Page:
13. 13. 1.2 Structure of this This document assumes a basic understanding of RFID technologies, it terms and document issues. An introduction to RFID and glossary have been included in the appendices. The authors recommend that readers familiarise themselves with these appendices if they are not well versed in RFID. Within the body of the survey, the first section examines the findings of the questionnaire and follow-up interviews. This includes current status, plans and expectations of UHF RFID hardware in Europe. Next, we look at the implications for end-users of the current status, and provide a number of recommendations. The results of this analysis are summarised in the conclusion. Appendices of this survey include extensive background information. This includes: 1. a glossary of RFID terms 2. an introduction to RFID 3. a comprehensive overview of the RFID standards 4. current status of the European UHF regulations 5. primer of the intellectual property issues 6. a profile of the vendors and authors that participated in this survey.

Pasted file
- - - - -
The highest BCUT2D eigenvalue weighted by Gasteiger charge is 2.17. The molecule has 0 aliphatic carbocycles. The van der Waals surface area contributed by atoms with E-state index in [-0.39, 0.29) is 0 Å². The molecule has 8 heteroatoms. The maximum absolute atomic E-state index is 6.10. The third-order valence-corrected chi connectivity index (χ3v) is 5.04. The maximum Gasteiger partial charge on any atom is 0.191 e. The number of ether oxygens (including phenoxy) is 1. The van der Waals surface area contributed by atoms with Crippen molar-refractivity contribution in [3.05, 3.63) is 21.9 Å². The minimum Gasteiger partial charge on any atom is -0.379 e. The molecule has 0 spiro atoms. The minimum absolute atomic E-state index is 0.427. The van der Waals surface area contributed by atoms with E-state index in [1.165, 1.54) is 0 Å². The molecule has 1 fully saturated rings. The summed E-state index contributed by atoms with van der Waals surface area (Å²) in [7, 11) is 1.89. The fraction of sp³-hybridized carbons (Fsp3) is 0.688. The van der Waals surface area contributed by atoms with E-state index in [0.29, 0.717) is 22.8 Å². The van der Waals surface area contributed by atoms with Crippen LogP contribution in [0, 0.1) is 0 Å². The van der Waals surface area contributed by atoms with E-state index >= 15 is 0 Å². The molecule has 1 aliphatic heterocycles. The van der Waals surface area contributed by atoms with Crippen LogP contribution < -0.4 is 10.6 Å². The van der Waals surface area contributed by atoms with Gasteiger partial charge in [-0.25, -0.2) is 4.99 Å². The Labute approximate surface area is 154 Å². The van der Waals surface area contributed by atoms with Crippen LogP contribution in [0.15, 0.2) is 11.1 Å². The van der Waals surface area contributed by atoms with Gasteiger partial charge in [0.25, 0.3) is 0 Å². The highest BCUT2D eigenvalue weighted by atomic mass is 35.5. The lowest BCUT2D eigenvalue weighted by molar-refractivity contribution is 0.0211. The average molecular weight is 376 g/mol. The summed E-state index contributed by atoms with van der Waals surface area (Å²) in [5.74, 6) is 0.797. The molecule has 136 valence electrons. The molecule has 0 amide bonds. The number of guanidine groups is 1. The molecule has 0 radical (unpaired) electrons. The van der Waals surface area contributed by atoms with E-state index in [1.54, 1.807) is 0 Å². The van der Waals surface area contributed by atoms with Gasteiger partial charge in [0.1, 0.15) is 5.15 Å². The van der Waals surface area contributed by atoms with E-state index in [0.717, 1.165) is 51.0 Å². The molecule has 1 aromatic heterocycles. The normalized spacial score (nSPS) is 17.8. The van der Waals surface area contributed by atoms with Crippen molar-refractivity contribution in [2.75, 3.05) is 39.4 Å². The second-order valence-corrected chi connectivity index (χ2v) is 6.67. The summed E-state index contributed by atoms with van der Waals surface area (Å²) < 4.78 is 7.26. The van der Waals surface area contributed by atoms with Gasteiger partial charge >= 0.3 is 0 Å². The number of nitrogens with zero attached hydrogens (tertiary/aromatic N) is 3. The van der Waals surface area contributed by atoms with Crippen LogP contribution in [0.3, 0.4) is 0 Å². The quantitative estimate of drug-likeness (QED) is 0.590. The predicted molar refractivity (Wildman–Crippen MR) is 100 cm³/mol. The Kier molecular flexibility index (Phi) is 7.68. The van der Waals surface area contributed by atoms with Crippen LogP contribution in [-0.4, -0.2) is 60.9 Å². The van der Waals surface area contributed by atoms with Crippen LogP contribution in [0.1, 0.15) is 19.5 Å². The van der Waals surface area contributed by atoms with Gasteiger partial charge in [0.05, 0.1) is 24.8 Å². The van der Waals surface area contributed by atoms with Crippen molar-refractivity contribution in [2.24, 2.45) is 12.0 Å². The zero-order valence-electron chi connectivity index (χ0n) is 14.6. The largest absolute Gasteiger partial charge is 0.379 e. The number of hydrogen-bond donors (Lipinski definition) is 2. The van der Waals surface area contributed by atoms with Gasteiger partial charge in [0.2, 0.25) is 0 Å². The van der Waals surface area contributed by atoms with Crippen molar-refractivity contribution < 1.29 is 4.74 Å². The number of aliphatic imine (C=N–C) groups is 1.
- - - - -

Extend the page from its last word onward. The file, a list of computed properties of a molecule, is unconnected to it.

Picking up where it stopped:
14. 14. 13 RFID hardware survey 2005 2. Findings of the survey This section takes a detailed look at the key findings of the survey. To analyse the status and maturity of the UHF RFID market in Europe, we have identified the following elements: • vendor landscape • pricing and availability of hardware products • development of application specific solutions • status of RFID standards and regulations • intellectual property issues • industry and application focus • availability of technical expertise in the market. We believe that these topics address the main concerns from end-users, and when combined, provide a balanced picture of the current market for UHF RFID products in Europe. 2.1 The vendor landscape The RFID vendor landscape is very fragmented and often confusing for the end-user. There are a lot of different players, each playing a role in the entire value chain from the pure silicon chip manufacturer to the hardware integrator or producer of forklift trucks with built-in UHF reader. As well as performing a core role, each may be a supplier of individual value-chain components, such as R&D capabilities, or design of a bespoke solution. The diagram below provides an overview of the RFID value chain, which includes RFID hardware vendors, as well as software vendors and service providers. Figure 3: RFID Value Chain End-users can easily get lost in this fragmented world. What tag fits my business case? What encapsulation do I need? What frequency and what protocol do I need? Or more generally, how do I select an RFID infrastructure which can offer a return on